Posted on 04 Jan 2011
Labor Secretary Hilda L. Solis in the fall appeared before a gathering of coal mine owners and signaled a sharp change in the relationship between the mining industry and the federal agency charged with protecting workers.
Inspectors from Labor's Mine Safety and Health Administration, she said, will serve as "cops on the beat," patrolling mines to find safety violations. New regulations will force "bad actors to clean up their act." And owners who fail to clean up safety problems will face federal shutdown under a 33-year-old provision that has never been used before, Solis said.
With memories of the nation's worst coal mining accident still fresh -- 29 miners died at the Upper Big Branch site in West Virginia in April -- the administration is challenging coal companies to either change their tactics and voluntarily improve safety or face the harshest sanctions the government can impose.
The new push to strengthen enforcement is already encountering resistance, according to longtime watchers of the coal industry, as companies employ the same legal and political strategies they've honed over decades to block federal reforms.
In November, the MSHA went to court to try to force Massey Energy, owner of Upper Big Branch, to fix problems at another mine, which had accumulated 1,952 safety violations. The case was the first in which MSHA had tried to shutter a mine and force a safety overhaul by using the "pattern of violations" provision (POV) approved by Congress in 1977.
But before the court ruled, Massey once again sidestepped the MSHA, saying it would idle the mine on its own, thus keeping the federal government from taking control of the mine and from interfering with the company's day-to-day operations.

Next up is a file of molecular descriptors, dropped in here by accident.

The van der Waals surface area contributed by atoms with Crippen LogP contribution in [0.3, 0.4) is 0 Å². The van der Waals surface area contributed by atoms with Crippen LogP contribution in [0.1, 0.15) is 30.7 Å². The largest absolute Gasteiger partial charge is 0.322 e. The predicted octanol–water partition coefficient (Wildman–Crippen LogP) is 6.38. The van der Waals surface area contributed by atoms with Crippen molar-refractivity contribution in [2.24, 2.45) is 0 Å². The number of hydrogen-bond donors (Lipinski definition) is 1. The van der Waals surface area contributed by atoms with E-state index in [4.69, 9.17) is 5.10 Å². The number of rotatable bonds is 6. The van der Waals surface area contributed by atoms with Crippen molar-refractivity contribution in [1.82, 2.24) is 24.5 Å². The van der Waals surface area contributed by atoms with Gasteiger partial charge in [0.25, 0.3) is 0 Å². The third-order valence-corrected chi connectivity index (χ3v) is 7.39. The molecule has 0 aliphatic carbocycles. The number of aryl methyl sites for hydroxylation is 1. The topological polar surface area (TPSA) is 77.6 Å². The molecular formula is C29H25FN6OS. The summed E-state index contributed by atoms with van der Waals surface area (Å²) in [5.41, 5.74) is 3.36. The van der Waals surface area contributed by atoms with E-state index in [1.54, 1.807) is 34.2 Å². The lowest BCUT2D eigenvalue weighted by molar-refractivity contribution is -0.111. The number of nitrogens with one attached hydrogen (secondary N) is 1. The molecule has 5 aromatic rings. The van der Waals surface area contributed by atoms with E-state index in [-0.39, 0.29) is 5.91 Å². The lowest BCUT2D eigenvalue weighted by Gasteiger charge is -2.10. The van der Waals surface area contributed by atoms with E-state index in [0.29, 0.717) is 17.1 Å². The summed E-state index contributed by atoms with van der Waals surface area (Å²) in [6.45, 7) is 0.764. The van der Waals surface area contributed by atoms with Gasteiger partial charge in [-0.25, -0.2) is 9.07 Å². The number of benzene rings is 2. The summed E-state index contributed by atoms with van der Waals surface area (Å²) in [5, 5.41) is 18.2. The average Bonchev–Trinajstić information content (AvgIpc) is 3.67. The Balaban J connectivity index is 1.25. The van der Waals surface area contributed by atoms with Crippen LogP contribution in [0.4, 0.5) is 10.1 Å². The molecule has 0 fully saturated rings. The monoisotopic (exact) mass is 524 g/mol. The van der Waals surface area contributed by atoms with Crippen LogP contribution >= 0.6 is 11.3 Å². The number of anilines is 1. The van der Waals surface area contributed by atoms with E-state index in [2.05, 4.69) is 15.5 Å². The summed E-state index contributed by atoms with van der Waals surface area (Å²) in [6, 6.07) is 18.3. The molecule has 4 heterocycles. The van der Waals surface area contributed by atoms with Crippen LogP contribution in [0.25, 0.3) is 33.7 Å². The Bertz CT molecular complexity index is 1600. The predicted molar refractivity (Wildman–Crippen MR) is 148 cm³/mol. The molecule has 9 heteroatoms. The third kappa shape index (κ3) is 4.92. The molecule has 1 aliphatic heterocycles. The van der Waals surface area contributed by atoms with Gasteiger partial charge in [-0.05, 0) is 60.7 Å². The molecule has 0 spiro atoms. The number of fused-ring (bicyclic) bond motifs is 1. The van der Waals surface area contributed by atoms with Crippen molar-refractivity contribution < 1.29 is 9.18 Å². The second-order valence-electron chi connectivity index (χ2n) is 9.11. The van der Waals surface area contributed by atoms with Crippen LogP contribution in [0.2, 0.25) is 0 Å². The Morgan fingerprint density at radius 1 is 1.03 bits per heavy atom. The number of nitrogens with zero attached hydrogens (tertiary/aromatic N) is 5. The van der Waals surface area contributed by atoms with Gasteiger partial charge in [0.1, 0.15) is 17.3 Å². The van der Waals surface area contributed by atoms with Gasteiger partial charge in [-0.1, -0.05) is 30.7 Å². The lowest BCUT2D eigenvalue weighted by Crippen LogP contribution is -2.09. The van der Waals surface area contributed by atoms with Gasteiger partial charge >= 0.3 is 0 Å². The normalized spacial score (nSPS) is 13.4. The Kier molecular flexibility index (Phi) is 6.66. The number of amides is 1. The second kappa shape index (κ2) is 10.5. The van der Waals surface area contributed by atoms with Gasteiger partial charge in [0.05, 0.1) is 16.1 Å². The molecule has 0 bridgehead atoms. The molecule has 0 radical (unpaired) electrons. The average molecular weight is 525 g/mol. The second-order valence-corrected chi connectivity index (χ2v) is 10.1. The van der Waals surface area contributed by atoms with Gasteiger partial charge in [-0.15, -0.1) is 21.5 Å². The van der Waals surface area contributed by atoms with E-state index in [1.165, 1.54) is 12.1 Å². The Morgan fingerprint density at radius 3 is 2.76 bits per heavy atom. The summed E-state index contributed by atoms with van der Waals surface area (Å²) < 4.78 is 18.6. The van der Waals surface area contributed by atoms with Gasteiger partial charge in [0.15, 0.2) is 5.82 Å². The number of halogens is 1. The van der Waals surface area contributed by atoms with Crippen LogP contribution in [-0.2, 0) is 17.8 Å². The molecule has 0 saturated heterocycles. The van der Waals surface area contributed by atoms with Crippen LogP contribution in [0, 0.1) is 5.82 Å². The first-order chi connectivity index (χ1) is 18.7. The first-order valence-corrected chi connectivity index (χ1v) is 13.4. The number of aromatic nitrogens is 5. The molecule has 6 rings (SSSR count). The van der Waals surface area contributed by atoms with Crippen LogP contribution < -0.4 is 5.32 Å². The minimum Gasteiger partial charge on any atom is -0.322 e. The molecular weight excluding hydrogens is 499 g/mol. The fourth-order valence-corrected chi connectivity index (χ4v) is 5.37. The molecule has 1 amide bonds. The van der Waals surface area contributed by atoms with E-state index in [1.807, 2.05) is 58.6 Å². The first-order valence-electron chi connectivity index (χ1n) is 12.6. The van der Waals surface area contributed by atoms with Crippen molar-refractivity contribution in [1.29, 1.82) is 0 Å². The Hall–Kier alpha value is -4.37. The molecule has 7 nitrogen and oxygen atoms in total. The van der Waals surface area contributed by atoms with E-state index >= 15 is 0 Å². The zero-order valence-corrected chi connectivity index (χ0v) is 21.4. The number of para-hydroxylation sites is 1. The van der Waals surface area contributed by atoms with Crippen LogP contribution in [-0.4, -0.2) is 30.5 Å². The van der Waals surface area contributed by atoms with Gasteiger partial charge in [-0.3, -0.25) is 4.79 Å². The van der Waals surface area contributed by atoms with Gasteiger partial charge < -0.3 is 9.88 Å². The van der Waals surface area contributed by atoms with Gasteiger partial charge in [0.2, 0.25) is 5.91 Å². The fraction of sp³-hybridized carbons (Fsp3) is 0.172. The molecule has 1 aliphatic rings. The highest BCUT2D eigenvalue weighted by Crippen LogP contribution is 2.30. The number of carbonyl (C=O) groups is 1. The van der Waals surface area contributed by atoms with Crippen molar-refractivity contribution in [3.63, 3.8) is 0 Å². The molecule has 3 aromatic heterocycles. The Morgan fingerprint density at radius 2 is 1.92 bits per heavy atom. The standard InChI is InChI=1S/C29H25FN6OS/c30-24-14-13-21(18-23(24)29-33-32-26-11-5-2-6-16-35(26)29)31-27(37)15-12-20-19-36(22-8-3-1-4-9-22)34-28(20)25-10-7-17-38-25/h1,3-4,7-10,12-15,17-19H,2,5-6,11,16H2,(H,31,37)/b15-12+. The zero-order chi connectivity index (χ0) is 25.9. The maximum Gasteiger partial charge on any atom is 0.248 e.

The MSHA says the legal action against Massey is a sign of things to come. Last month, the agency listed 13 mines in danger of shutdown under the POV provision. Massey owns three of them, more than any other operator.
After every major mining accident, said Rep. George Miller (D-Calif.), author of a now-stalled coal safety bill, "there is great emotion that pours out for families, for their tragedy, their children and their community. Everyone pledges they will make it safer. But the mine owners, they just wait and let time work and let time erode emotion, and then they come to Washington. They tell members they can't do business this way. They can't make profits this way."
Solis challenged mine owners to stop their long history of resistance. "It's easy to dig in your heels and say it's 'us against them,' the united front of the mining industry against the legislators and the regulators," she said. "It's what we've seen repeated, time and time again - a disaster happens, the public is outraged, Congress and the regulators propose reform, and industry fights back."
Joseph A. Main was still awaiting Senate confirmation as President Obama's MSHA director in February 2009 when Don Blankenship, then president of Massey, the nation's sixth-largest coal company, asked for a meeting.
An industry stalwart who took the helm of Massey in 1992, Blankenship had effectively guided his company through serious accidents and the regulatory crackdowns that followed. In most tangles with federal regulators, Blankenship - a modern-day version of the old-fashioned coal baron - had held the upper hand.
Blankenship said he met with Main to show the company's willingness to cooperate.
"We discussed the fact that we wanted to be open with them and be their safest coal company, and we wanted to work together," Blankenship said in an interview at Massey offices near Charleston, W.Va., "Nothing came out of that meeting. It was disappointing."